@Ezter 'voluntarily' is probably just missing it's quotes in the article. Police obtain "voluntary information" in pretty forceful ways. Probably also didn't want to be the ONE GUY in a huge area that refused to give a DNA sample...

By Bobb | 19 November 2012 4:04 PM

I was wondering why he gave his DNA too but then I considered he's a business owner in a town with 96% participation and his wife is active in the community. It would have been noticed if he didn't do it. She probably escorted him to the collection site.

By Bored Silly | 19 November 2012 4:04 PM

For the same reason 95% of criminals are even caught in the first place, he was stupid.

By Raziel | 19 November 2012 4:19 PM

@Ezter Then it'll be guilty until proven innocent. It is still possible he is innocent for dna can be transported or planted.

By joe | 19 November 2012 5:23 PM

yes, he would already have been free for having committed this murder, if he had confessed to killing her at the time. This is because of the ridiculous sentencing laws in Holland , where one can simply get away with murder!!!

By Zepster | 19 November 2012 5:27 PM

Yes jau, the Netherlands is the only country in the world where criminals don't plea guilty to their crimes.

By pepe | 19 November 2012 7:02 PM

@jau: on civil law system (adopted throughout most of continental europe), "pleading guilty" just doesn't operate the way it does in case law countries. Actually, there is no "plea" upon indictment, technically speaking. Different system, different operative phases of a criminal case.

By Andre L. | 19 November 2012 7:22 PM

So he is a match for DNA from a lighter found in her purse? Any possibility she was in a bar and was given the lighter but someone else killed her? Is there no other DNA on the body?

It just seems way too easy.

By Hans Stuk | 19 November 2012 7:34 PM

@Gary These people offered their DNA to help try and reveal a murderer amongst them. Who knows what he has been up to in the last 13 years, what he could do to another girl in their area or elsewhere? It's called responsibility, empathy and civility. This is an area where crime rates are low and their lives were overshadowed by a horrendous unsolved crime. This was the least they could do. The Dutch government and police will have the decency and are law abiding enough to discard the DNA samples that were taken after this one time use.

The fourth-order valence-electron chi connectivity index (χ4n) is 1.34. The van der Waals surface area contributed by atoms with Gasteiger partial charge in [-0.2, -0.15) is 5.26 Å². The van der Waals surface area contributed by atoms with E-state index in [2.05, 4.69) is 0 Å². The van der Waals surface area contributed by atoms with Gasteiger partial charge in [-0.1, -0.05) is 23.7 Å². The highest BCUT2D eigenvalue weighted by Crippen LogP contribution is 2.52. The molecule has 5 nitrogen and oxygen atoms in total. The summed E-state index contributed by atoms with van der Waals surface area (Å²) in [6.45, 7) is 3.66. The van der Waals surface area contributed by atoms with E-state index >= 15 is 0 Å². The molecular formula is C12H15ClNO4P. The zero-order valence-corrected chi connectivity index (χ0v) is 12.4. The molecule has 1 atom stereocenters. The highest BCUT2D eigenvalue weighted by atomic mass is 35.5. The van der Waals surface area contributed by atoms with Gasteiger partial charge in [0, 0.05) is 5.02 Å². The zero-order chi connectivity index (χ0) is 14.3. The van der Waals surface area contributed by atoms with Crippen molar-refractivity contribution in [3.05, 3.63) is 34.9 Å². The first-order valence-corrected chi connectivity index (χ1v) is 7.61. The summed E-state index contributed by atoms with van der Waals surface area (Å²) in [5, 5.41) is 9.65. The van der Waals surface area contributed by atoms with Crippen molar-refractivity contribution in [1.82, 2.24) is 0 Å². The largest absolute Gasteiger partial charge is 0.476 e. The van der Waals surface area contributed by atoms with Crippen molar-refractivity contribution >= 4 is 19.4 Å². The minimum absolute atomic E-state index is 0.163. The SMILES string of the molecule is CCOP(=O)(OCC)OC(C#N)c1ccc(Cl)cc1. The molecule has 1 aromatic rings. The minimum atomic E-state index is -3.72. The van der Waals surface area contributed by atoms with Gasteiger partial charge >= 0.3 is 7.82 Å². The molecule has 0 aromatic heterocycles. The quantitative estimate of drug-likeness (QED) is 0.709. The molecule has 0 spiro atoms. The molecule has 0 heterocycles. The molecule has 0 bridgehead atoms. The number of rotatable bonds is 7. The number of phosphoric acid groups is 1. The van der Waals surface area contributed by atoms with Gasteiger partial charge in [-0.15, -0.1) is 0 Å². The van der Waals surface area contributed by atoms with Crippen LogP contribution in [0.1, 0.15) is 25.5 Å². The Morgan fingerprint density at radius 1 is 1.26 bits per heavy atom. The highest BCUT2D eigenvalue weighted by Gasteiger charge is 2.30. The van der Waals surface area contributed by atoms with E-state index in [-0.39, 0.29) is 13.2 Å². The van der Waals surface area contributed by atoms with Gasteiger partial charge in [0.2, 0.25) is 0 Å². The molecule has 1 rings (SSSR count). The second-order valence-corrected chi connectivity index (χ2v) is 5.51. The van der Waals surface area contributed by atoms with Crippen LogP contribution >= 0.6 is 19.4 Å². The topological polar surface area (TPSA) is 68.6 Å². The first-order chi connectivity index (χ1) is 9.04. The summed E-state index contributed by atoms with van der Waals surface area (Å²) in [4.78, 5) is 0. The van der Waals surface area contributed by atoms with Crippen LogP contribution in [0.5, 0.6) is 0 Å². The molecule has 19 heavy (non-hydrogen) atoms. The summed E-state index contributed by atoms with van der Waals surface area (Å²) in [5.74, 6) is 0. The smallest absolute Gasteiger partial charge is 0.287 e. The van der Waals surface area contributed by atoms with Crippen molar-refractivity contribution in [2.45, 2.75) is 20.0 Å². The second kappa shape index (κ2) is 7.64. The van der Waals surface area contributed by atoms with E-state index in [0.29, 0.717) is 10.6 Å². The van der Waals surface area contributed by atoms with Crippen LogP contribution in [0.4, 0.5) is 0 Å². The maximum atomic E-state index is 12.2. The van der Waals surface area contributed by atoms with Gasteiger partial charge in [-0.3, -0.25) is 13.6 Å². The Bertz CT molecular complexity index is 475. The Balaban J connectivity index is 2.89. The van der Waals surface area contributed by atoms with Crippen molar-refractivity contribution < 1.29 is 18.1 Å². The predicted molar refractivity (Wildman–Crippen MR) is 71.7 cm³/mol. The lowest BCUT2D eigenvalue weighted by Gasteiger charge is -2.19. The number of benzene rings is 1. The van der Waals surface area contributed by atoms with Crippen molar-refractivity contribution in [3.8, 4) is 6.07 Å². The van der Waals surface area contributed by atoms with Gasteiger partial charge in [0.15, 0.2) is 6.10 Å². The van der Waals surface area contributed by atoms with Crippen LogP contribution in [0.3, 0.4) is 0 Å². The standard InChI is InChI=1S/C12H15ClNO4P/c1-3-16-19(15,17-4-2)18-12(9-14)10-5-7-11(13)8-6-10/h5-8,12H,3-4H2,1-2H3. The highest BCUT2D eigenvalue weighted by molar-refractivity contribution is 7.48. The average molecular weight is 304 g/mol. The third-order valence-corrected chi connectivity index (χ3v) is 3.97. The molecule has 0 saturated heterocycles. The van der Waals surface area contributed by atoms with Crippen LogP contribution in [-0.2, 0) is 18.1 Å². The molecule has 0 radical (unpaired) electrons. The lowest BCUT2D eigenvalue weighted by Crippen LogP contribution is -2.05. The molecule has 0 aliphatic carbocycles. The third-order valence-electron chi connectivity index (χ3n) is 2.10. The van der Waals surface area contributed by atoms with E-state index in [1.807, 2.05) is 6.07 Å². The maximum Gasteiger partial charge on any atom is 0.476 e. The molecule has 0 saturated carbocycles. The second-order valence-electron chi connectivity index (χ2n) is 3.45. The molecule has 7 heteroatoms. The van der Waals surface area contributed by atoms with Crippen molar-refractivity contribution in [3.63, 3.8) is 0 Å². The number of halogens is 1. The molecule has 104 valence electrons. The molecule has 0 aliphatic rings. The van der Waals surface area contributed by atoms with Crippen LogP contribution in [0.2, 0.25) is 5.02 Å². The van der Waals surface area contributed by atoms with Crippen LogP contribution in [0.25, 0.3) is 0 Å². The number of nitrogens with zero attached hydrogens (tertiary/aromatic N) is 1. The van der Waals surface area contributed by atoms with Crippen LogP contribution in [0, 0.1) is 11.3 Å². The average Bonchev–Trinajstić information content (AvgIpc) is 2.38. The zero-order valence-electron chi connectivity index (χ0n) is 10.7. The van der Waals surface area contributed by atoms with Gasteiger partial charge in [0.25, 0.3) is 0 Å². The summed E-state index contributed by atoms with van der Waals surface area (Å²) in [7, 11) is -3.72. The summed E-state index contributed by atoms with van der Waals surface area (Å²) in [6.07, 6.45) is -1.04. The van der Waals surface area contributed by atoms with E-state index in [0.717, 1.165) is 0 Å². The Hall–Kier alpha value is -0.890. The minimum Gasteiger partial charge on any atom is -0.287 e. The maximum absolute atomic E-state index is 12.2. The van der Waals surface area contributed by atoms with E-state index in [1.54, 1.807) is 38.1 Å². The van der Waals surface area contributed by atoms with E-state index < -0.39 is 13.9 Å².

By MPKNY | 19 November 2012 8:02 PM

An assertion that this suspect is guilty based on this kind of genetic dragnet is a textbook example of the prosecutor's fallacy (http://en.wikipedia.org/wiki/Prosecutor's_fallacy). With the kind of genetic testing in use by law enforcement and a sample size this large, even under the assumption that everyone in the sample is innocent the probability of finding at least one match is quite high. A genetic match after this kind of search is not strong evidence of guilt. It's just like winning the lottery---the probability of winning the lottery by chance is very low, but when enough people play the probability that at least one person will win is high, and of course we don't charge every lottery winner with cheating!

By Guy Incognito | 19 November 2012 8:19 PM

Thanks for all remarks!
Since so many samples have been given, I wonder how many DNA haplogroups have been found.

By Ezter | 19 November 2012 8:48 PM

And when comes the apologies from the village to the asylum seekers nearby who have continuously been convicted to have a rapist amongst them?

By Pee-Tor | 20 November 2012 6:53 AM

I don't see how finding DNA from the lighter matching DNA on the girl to be conclusive of the murder. All this suggests is that the man must of had contact with her at the time. Without more evidence to confirm the murder this is just the first clue to start the investigation.

By Boris P | 14 February 2013 12:34 PM